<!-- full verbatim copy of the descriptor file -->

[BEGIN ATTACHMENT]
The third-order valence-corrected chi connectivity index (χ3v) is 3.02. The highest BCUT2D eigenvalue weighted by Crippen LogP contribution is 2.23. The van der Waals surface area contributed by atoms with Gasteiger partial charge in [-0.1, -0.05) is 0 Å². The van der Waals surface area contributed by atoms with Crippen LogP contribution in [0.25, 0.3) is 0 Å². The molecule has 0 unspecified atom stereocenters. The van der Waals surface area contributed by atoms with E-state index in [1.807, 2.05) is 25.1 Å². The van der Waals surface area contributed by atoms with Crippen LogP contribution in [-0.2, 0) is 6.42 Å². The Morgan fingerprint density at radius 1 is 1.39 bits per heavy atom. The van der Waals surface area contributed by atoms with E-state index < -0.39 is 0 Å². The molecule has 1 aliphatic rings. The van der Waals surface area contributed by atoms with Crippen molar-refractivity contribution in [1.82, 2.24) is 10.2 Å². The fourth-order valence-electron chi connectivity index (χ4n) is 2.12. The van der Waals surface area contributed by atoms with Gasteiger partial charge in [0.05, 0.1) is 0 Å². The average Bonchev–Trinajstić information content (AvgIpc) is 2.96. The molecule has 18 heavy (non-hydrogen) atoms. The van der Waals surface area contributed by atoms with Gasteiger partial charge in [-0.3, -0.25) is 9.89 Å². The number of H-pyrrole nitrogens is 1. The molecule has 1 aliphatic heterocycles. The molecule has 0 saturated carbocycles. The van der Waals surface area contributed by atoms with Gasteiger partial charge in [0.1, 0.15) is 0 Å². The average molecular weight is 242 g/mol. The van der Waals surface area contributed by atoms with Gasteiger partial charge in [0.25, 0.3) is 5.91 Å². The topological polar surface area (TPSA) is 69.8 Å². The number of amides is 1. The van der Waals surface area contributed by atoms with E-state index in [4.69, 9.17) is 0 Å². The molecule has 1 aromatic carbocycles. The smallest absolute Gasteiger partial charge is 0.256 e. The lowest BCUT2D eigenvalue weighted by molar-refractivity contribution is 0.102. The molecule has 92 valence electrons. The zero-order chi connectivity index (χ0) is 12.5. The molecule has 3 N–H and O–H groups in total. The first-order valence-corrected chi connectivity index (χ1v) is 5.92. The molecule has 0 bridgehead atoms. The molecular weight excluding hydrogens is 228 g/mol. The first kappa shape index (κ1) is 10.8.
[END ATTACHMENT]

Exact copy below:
The third-order valence-corrected chi connectivity index (χ3v) is 3.02. The highest BCUT2D eigenvalue weighted by Crippen LogP contribution is 2.23. The van der Waals surface area contributed by atoms with Gasteiger partial charge in [-0.1, -0.05) is 0 Å². The van der Waals surface area contributed by atoms with Crippen LogP contribution in [0.25, 0.3) is 0 Å². The molecule has 0 unspecified atom stereocenters. The van der Waals surface area contributed by atoms with E-state index in [1.807, 2.05) is 25.1 Å². The van der Waals surface area contributed by atoms with Crippen LogP contribution in [-0.2, 0) is 6.42 Å². The Morgan fingerprint density at radius 1 is 1.39 bits per heavy atom. The van der Waals surface area contributed by atoms with E-state index < -0.39 is 0 Å². The molecule has 1 aliphatic rings. The van der Waals surface area contributed by atoms with Crippen molar-refractivity contribution in [1.82, 2.24) is 10.2 Å². The fourth-order valence-electron chi connectivity index (χ4n) is 2.12. The van der Waals surface area contributed by atoms with Gasteiger partial charge in [0.05, 0.1) is 0 Å². The average Bonchev–Trinajstić information content (AvgIpc) is 2.96. The molecule has 18 heavy (non-hydrogen) atoms. The van der Waals surface area contributed by atoms with Gasteiger partial charge in [-0.3, -0.25) is 9.89 Å². The number of H-pyrrole nitrogens is 1. The molecule has 1 aliphatic heterocycles. The molecule has 0 saturated carbocycles. The van der Waals surface area contributed by atoms with Gasteiger partial charge in [0.1, 0.15) is 0 Å². The average molecular weight is 242 g/mol. The van der Waals surface area contributed by atoms with Gasteiger partial charge in [0.25, 0.3) is 5.91 Å². The topological polar surface area (TPSA) is 69.8 Å². The number of amides is 1. The van der Waals surface area contributed by atoms with E-state index in [4.69, 9.17) is 0 Å². The molecule has 1 aromatic carbocycles. The smallest absolute Gasteiger partial charge is 0.256 e. The lowest BCUT2D eigenvalue weighted by molar-refractivity contribution is 0.102. The molecule has 92 valence electrons. The zero-order chi connectivity index (χ0) is 12.5. The molecule has 3 N–H and O–H groups in total. The first-order valence-corrected chi connectivity index (χ1v) is 5.92. The molecule has 0 bridgehead atoms. The molecular weight excluding hydrogens is 228 g/mol. The first kappa shape index (κ1) is 10.8.